Mill Upgrades – Fixed Tool Changer 1

I’ve tested several tool finger designs for the fixed tool changer (eventually to be used on the rotary tool changer), and while I don’t have a final design yet I thought I’d share some data.

The goal here is to ensure retention while minimizing required force to grab the tool. These are PLA, but the production version will likely be Nylon. In the case of this fixed tool changer, the retention required is primarily going to be determined by the maximum speed of the table, which is 100 in/min. For the rotary tool changer, there may be higher accelerations, particularly at the end stops.

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Using a postal scale and slowly increasing pressure, I measured the force required to insert into the different designs. They are all the same basic geometry with some minor tweaks (except for #2, which is flat):

Design #1: 11 pounds. Tapered in both Y and Z  along the X-axis (which you can imagine as a line that splits the finger symmetrically).

Design #2: 12 pounds. 2D, flat sheet. Distorts significantly while trying to insert the tool holder.

Design #3: 15 pounds. Tapered only in the Y direction along the X-axis.

Design #4: 11 pounds. Added two additional bending locations and tapered in the Y direction, but this time the taper goes outwards instead of inwards.

Design #5: 21 pounds. This was my original design.

Now, some of you may be saying, “why didn’t you just simulate this and save yourself a lot of time?”. Let’s take a look at the results of a simulation on Design #4.Rev 4 tool holder body v4.png

This is showing the total deformation with 11 lbs of force applied. The force location might not be quite right, but that’s not critical here. Notice that maximum deformation is 0.005 mm — in other words, 5 microns. Now that amount of deformation is nowhere near the required deformation to seat the tool holder in the finger (approximately 4.25mm).

The first point of error in comparing these is the scale (and my measurements which are probably somewhat subjective). A better method for this would be using a setup where values could be pulled directly off the load cell, preferably with some tunable power source pushing the tool holder (like a pneumatic cylinder).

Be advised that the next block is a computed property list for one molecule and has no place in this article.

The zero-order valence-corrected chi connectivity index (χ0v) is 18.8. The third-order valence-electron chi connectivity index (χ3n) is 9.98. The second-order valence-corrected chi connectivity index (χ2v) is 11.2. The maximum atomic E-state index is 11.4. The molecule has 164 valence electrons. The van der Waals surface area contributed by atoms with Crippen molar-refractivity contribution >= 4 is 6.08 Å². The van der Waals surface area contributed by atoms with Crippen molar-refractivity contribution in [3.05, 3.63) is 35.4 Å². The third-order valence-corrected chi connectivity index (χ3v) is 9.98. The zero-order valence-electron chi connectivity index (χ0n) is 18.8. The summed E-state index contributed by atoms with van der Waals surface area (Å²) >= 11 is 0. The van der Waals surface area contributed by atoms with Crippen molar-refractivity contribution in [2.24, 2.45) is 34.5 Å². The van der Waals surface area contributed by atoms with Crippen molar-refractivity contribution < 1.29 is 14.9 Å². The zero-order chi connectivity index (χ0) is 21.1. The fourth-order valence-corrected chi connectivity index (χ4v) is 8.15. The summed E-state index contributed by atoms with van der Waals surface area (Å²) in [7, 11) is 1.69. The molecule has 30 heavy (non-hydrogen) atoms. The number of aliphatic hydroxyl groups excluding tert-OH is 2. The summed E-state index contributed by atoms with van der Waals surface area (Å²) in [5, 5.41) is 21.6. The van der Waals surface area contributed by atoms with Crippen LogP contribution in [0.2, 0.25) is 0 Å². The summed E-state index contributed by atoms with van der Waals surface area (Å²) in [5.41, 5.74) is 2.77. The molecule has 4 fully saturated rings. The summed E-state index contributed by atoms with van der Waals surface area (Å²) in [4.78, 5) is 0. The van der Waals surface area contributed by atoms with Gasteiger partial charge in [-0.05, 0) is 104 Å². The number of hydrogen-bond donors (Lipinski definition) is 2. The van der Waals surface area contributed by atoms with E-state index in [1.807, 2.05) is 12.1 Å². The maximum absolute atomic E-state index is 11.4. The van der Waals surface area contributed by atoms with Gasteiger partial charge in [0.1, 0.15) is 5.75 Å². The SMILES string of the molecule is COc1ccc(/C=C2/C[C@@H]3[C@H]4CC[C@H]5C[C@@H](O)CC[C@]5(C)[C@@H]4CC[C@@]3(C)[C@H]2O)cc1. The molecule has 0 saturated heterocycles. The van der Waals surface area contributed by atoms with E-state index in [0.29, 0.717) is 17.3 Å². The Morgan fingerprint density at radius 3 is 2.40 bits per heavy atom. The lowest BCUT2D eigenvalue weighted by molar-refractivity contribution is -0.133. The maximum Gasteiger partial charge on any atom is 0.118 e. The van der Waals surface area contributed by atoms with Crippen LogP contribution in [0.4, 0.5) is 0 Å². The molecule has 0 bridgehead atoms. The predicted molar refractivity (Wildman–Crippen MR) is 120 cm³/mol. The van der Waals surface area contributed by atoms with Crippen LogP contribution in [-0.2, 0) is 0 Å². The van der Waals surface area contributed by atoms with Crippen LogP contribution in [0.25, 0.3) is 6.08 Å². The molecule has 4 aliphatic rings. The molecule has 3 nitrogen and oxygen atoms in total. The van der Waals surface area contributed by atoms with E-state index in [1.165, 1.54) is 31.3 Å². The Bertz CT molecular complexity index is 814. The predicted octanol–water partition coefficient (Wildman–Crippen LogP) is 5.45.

The other major factor is that these parts are 3D printed, so they deform more easily. Simulating 3D printed objects requires playing some funny games with things and is overall not that fun, so physical testing is easier and more straight forward.

Mill Upgrades – Air-Over-Hydraulic Drawbar Part 1

I spent some time reorganizing the shop after several weeks of pretty much total inattention to it. This included finally building a keyboard mount so I can now reach it while close enough to the mill to reach/look in (really handy when indicating stuff in). Not shown are the grinders and other welding supplies sitting in a large plastic bin and nagging me to come up with a real storage system on the wall.

I also made some real progress on the power drawbar. Most of the structure of the system is ready to go. I’m using an air-over-hydraulic system, with an Enerpac cylinder and a 33:1 pneumatic to hydraulic booster. Below you can see the system. The pneumatic valve is in place on the manifold, I still need to wire up the relay, and then I need to figure out the Mach3 side of things. I do think those parts will go quickly.

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I also have the materials for the new drawbar, but haven’t completed the new drawbar clamping nut, or figured out exactly how I’m going to setup the mechanical components to keep the Bellevilles centered on the drawbar and the drawbar centered in the spindle.

Not pictured is the two attempts at the mounting plate for the hydraulic cylinder assembly — the first was for fit testing and some critical dimensions were off just a little, the second I cut the wrong size stock and didn’t realize till a while into it. Hopefully attempt three will do the trick.

I also did some work to design a fixed ATC assembly I can use once the hydraulic drawbar is installed. This will be a good opportunity for me to test software as well, as I’m sticking with Mach3 for the time being (with the next stop most likely being LinuxCNC, although it’s possible I’ll go for Acorn Centroid). I’ve already started on a new screen set for Mach3 which includes an ATC, and expect that will be for sale at the same time the ATC is ready.

Fixed ATC Assy v4.png

Mill Upgrades – Flood Coolant Part 1

I’m trying to wrap up the documentation for the spindle belt upgrade so I can get it up on wcubed.co, and since spring has sprung I’m also pretty busy getting the yard in order. I did find some time to work on adding flood coolant and tying in the air blast delivery to it.